CAMPAIGNERS say they have "won a significant battle" in their fight against plans which would see one of the country's biggest solar parks built near Malmesbury.

Island Green Power wants to build solar panels on 2,000 acres of farmland across six villages in Wiltshire as part of the Lime Down Solar Park project.

Locations in the project include agricultural land in Sherston, Hullavington and Stanton St Quintin near Malmesbury.

Developers say the scheme would create 500 megawatts of clean energy, enough to power around 115,000 homes.

However, in recent months there has been an outcry against the project - with more than 17,000 objectors signing a petition. 

Councillors from Wiltshire Council agreed during a meeting last Tuesday, May 21 to write to the government, asking it to ensure that solar farms are distributed "more evenly" across the UK.

Many councillors stated at the meeting that they feel the county has taken more than its fair share - Wiltshire already has more than 40 solar farms.

Cabinet member for strategic planning Nick Botterill, who proposed the motion, said: "It is truly titanic probably in more ways than one.

"If it were built, it would change the nature of that part of Wiltshire adversely and that's not to be alarmist but a simple observation of the fact."

Sir Michael Pitt, a former CEO of the Planning Inspectorate, spoke on behalf of the Stop Lime Down group: "We believe the development is the most damaging assault on the county's landscape in more than a lifetime.

"To call it a farm is an aberration. It is a vast industrial complex with battery storage, transformers and ugly solar cells some 4.5 metres high."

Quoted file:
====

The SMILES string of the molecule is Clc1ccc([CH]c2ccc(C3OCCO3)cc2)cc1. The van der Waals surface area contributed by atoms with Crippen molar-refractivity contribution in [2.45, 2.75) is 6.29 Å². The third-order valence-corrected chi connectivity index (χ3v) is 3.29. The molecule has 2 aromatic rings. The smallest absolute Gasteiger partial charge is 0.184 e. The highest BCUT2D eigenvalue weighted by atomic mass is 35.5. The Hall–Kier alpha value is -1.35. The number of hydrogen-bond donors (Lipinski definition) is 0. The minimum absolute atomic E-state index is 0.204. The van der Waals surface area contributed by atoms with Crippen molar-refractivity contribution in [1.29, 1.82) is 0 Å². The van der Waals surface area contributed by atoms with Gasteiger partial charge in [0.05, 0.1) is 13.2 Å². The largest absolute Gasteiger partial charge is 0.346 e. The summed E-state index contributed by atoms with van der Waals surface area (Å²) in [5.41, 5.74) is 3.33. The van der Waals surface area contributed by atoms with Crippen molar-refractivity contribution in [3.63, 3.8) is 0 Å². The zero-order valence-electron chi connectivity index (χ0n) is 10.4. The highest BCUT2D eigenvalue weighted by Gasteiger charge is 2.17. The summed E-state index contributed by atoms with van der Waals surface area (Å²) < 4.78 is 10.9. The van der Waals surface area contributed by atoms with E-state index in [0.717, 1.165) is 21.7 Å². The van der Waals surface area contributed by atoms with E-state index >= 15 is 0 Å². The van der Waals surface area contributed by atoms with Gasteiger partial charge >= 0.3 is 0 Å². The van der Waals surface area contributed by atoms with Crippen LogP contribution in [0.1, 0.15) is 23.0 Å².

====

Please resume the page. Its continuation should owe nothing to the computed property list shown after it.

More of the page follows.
The motion was passed with 75 votes in favour, two against, and six abstentions.

Welcoming the news, a spokesperson for Stop Lime Down said: "We warmly welcome the councillors' rejection of the government's policy on large-scale solar projects.

"But while we are pleased to have won a significant battle today, we fully recognise that there is a long way to go in this war."

It comes as Claire Coutinho, Secretary of State for Energy Security and Net Zero recently published a lengthy statement about the future of solar in the UK. 

She said: "Government recognises that, in some instances, solar projects can affect local environments which may lead to unacceptable impacts for some local communities."

Welcoming the statement, James Gray MP said: "Having campaigned against unsuitable solar farms across Wiltshire, I am delighted by the announcement from the Energy Secretary.

"I am pleased that she will strengthen the argument which I and so many in this campaign have been raising against using good agricultural land for solar energy, and the need for food security."

A spokesperson for Island Green Power said: "We acknowledge and respect the concerns expressed regarding the potential impacts of large-scale solar projects, such as Lime Down Solar Park, on the rural landscape of the local area.

"We recognise the importance of carefully balancing renewable energy initiatives with the need to preserve the integrity of the areas where we operate.

"Our aim has always been to design Lime Down Solar Park in a way that minimises negative impacts and maximises positive impacts on the environment and local community as far as is possible.

"Local input and consultation are an invaluable part of this process and we thank the 1,000+ people who participated in our early-stage community consultation that came to a close in April.

"We are currently reviewing the feedback we received during this time so we can use it to further refine our proposals ahead of a further consultation later this year.

"The application for development consent that we will submit to the Planning Inspectorate in 2025 will include environmental findings and details on our decision-making process for the project."

You can view the Wiltshire Council full meeting here -